Although they have been out of the game for a generation councils are rising to the challenge and starting to build houses again. The policy barriers that prevent them from acting as freely as they would like are legion, but there are some really encouraging signs of creative dynamism across the country.
Their role is likely to be decisive in the future, but we will have to be clear about what local government brings to the table that others don’t.
This was a topic of discussion at an LGiU-Mears roundtable, hosted by Cambridge City Council and South Cambridgeshire District Council this week.
It was striking to see the wide range of issues faced by housing officers from different councils in a relatively small geographical area. These included:
- Fast population growth linked to specific expanding industries;
- Availability, access to and price of land;
- The cost of development on brownfield sites;
- Gaps in knowledge of the intermediate and middle market.
It was also evident that different councils are seeking to tackle their challenges with different tools and that they will need to pursue a range of options to deliver in their local context. Setting up commercial companies owned entirely or in part by the council, partnering with neighbouring authorities, and looking at alternative models like community land trusts all feature as tools to help get developments off the ground and to generate revenue for house building.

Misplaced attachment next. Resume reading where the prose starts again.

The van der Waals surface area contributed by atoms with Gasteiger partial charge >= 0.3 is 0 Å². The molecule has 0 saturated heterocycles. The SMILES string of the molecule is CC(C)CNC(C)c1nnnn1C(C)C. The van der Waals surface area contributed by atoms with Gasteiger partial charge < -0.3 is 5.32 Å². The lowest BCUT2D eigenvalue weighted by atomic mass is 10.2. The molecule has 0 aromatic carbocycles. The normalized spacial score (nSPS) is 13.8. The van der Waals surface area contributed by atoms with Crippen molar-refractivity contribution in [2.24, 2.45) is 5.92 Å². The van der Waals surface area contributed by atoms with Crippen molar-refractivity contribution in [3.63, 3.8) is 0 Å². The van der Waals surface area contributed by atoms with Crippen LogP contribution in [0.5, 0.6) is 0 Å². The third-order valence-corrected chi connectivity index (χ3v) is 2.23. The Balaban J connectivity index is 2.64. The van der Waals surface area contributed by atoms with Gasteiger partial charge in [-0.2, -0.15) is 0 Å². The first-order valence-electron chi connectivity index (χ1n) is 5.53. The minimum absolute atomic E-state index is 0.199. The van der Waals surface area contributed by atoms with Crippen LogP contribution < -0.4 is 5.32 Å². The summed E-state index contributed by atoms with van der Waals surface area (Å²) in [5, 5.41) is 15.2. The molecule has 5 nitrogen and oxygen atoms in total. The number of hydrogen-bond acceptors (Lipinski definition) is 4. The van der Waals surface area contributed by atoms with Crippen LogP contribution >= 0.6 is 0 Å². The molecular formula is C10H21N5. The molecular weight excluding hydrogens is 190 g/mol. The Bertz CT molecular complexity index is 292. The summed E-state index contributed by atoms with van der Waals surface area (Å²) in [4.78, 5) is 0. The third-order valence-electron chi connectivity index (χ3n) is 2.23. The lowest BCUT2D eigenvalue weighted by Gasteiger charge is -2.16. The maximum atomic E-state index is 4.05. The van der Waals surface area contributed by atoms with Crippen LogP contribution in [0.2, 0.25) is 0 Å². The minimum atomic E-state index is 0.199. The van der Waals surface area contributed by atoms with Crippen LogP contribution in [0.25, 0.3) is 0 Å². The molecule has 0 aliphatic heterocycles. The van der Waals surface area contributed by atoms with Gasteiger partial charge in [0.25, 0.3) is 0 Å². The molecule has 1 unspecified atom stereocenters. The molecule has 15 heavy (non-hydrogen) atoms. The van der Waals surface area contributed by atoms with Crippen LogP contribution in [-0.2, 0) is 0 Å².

That this activity is being replicated in other parts of the UK is encouraging, but there are plenty of ways that central government could support it. If Westminster is to be won over, though, we’ll need a clear and convincing USP for local government.
What do councils bring to the table? Is it land? Brokering deals? Propping up the market when it fails? Or are they just another player in the commercial house building business?
Whatever the specific approach of individual councils it certainly seems that they are able to provide a long term view of what is needed in the area and strategic leadership to align the various partners to provide it. We need to remember that housing is a team game.
There are related challenges, however.
First, they will have to find a way to enact development at sufficient scale to meet the need, but also to pique the interest of the developers that they will have to work with. All of the models and approaches being adopted in local government have costs attached, so the question is how to make them economically viable. Regional and partnership-based approaches will be essential here, and could lead to interesting developments such as regional land strategies.
Second, the emphasis on enablement, specifically set out in the House/Elphicke review (see LGiU’s briefing here), will need to be backed up with actual powers to deliver, perhaps by shifting the emphasis in planning and development control departments so that councils can make requirements on delivery, or by giving councils greater power to intervene in the land market.
Thirdly, there it will be important to look at where these powers sit with the council. Does it sit in the planning department, in regeneration, in housing, or elsewhere? It’s likely to sit across various offices, in which case the challenge is to align priorities and ensure there is a team mentality internally as well as among the various delivery partners.
Ultimately this agenda is about place shaping and giving local government the support to help deliver on their ambitions to house communities.
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